One of the most popular in the market, Seedlip ($32) is a fresh and clean non-alcoholic distilled spirit perfect for mixing gorgeous herbaceous botanical cocktails at home. The company makes three varieties - Spice 94, Garden 108 & Grove 42, each with no artificial flavors. It has NO calories and is sugar-free. Seedlip is always best mixed (w/ Ginger Ale, Tonic, Club Soda, or as the base in cocktails), rather than sipped neat. Recipes are here, and ordering is here.

This women-owned company makes plant-based infusions ($29) that are low in sugar and high in flavor for mixing with cocktails, but they’re equally delicious with coconut water, seltzer or tonic water. There are a few varieties including Berry Beautiful, Love Elixir and Golden Girl. Order here.

These gorgeous non-alcoholic spirits are made with Adaptogens work by strengthening the adrenal system and moderating stress responses. They tend to be good sources of antioxidants and anti-inflammatory agents, which helps to prevent cellular damage as well as Nootropics, supplements that may improve cognitive function, particularly executive functions, memory, creativity, or motivation. There’s High Rhode ($39, tart and floral), Kin Spritz ($47, a sparkling mix of hibiscus, ginger, and citrus) and Dream Light ($39, earthy, smokey and softly spiced).

These amaro club sodas are a “leisure” soda meant to evoke the long lazy afternoons of any Italian piazza. The company uses refreshing botanical blends from traditional Italian “leisure drinks” to evoke an on demand holiday. We could all use one. The sodas come in 4 different flavors and are priced at $36 for a 12 pack. Order here.

This botanical pop-up bar features good for you, beautifully crafted gut-healthy cocktails and mocktails inspired by Caribbean bush medicine! Check out their pop up bar for tasty nourishing coladas, herbal sodas, beers and cleansing herbal shots or order here. Prices range from $9-$48 depending on size and type.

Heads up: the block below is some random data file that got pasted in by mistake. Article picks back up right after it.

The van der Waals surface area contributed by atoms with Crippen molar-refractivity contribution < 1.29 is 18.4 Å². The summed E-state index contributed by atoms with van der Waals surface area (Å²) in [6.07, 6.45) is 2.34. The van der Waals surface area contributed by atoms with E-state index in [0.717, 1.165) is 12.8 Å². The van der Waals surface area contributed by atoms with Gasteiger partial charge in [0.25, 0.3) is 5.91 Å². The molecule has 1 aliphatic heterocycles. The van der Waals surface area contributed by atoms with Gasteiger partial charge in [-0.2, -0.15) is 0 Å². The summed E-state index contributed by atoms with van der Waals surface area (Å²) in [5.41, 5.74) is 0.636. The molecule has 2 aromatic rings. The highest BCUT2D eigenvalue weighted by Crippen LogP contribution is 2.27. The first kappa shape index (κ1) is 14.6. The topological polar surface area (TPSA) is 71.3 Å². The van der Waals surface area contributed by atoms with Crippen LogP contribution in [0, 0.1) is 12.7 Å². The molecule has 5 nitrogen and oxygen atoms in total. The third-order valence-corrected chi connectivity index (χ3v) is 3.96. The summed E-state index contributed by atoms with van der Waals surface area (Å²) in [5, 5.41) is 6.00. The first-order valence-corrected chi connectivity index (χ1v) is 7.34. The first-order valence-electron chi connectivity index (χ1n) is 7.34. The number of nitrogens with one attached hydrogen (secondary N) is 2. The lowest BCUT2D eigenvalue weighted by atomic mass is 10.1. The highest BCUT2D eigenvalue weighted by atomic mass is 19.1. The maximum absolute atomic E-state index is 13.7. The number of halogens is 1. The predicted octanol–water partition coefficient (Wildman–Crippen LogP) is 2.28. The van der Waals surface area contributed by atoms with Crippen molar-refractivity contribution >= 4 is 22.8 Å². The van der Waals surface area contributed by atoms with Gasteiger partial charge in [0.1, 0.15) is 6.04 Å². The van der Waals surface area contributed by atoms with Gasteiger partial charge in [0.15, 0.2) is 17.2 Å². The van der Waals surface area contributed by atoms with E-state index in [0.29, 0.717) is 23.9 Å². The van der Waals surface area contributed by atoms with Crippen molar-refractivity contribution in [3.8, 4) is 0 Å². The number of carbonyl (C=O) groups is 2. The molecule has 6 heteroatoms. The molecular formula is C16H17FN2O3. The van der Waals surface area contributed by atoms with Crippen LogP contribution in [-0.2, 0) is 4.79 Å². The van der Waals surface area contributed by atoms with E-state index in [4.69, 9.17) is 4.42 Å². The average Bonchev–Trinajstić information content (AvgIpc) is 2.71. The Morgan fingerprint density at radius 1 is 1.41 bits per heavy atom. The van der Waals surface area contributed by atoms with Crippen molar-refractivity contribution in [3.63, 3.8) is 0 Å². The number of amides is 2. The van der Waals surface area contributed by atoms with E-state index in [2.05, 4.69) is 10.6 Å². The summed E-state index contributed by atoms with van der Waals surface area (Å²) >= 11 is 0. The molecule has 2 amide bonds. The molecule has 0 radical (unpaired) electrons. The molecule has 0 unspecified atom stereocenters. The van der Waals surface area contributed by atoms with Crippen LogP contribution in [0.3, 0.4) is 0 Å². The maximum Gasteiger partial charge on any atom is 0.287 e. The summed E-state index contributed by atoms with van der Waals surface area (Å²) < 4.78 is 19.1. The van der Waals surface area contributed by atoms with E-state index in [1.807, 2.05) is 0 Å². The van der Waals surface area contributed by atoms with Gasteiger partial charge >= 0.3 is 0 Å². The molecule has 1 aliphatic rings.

Nzinga Knight created Brooklyn Sorrel ($25/bottle) as an ode to Sorrel, the West Indian, Caribbean non-alcoholic drink her father made and served during the holiday season. Her version is a gorgeous shade of garnet, richly flavored and complex with notes of hibiscus and spice, brewed and aged from a family recipe with an over 400-year Caribbean heritage. It’s a gorgeous mocktail and one that’s super festive for those looking for a special celebratory drink without the booze. Order here.

This line of alcohol-free spirits includes Bourbon, Tequila and Gin ($37 each). The spirits are crafted using a process called “Distillate Reconstruction.” According to the founders—friends from Marin County—”each one of the Free Spirits is crafted by identifying that spirit's unique fingerprint (all of the raw materials, flavors and interactions that give a traditional spirit its unique flavor profile).” They source those ingredients (like Blue Agave, White Oak and Juniper Berries) and distill them into natural flavors, extracts and botanicals. The spirit is then reconstructed to form something much bigger than the sum of its parts. And, instead of a fermentation process that generates alcohol, they infuse the source liquid with nutrients like B Vitamins and energy to help enhance your mood, the social experience, and your spirit. I tried the tequila and the gin and was really impressed. Order here.

Fluere is a spirito non alcolico made with the best ingredients and botanicals that issue a complex yet balanced taste and ensure the particular after-bite typical to alcoholic drinks. The Fluère brand is all about luxurious drinks for anyone who wants to live a more mindful life without sacrificing flavor and quality. Order here.